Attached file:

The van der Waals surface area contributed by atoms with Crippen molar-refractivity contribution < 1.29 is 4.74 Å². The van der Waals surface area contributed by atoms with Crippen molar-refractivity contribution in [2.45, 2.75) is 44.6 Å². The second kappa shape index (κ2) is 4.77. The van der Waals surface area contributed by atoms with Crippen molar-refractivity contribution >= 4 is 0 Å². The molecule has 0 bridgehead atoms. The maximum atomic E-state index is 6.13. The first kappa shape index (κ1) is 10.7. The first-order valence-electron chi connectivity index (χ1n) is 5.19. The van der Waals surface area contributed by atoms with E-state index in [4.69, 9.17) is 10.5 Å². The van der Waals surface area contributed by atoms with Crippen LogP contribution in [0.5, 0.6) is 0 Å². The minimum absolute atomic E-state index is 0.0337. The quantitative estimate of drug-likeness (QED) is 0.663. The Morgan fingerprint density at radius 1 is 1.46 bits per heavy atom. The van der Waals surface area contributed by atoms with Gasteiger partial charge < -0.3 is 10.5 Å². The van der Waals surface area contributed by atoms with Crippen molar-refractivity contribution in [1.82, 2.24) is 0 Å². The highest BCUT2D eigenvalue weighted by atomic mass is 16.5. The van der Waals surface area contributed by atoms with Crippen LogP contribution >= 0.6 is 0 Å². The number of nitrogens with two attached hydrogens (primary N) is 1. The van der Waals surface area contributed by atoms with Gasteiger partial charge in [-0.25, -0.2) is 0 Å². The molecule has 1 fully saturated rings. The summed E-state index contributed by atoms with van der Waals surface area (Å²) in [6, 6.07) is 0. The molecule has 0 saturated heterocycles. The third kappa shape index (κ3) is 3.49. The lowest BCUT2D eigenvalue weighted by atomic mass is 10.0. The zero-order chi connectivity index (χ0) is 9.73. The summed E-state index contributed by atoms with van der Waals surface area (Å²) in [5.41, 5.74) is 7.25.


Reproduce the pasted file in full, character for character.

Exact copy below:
The van der Waals surface area contributed by atoms with Crippen molar-refractivity contribution < 1.29 is 4.74 Å². The van der Waals surface area contributed by atoms with Crippen molar-refractivity contribution in [2.45, 2.75) is 44.6 Å². The second kappa shape index (κ2) is 4.77. The van der Waals surface area contributed by atoms with Crippen molar-refractivity contribution >= 4 is 0 Å². The molecule has 0 bridgehead atoms. The maximum atomic E-state index is 6.13. The first kappa shape index (κ1) is 10.7. The first-order valence-electron chi connectivity index (χ1n) is 5.19. The van der Waals surface area contributed by atoms with E-state index in [4.69, 9.17) is 10.5 Å². The van der Waals surface area contributed by atoms with Crippen LogP contribution in [0.5, 0.6) is 0 Å². The minimum absolute atomic E-state index is 0.0337. The quantitative estimate of drug-likeness (QED) is 0.663. The Morgan fingerprint density at radius 1 is 1.46 bits per heavy atom. The van der Waals surface area contributed by atoms with Gasteiger partial charge < -0.3 is 10.5 Å². The van der Waals surface area contributed by atoms with Crippen molar-refractivity contribution in [1.82, 2.24) is 0 Å². The highest BCUT2D eigenvalue weighted by atomic mass is 16.5. The van der Waals surface area contributed by atoms with Crippen LogP contribution >= 0.6 is 0 Å². The number of nitrogens with two attached hydrogens (primary N) is 1. The van der Waals surface area contributed by atoms with Gasteiger partial charge in [-0.25, -0.2) is 0 Å². The molecule has 1 fully saturated rings. The summed E-state index contributed by atoms with van der Waals surface area (Å²) in [6, 6.07) is 0. The molecule has 0 saturated heterocycles. The third kappa shape index (κ3) is 3.49. The lowest BCUT2D eigenvalue weighted by atomic mass is 10.0. The zero-order chi connectivity index (χ0) is 9.73. The summed E-state index contributed by atoms with van der Waals surface area (Å²) in [5.41, 5.74) is 7.25.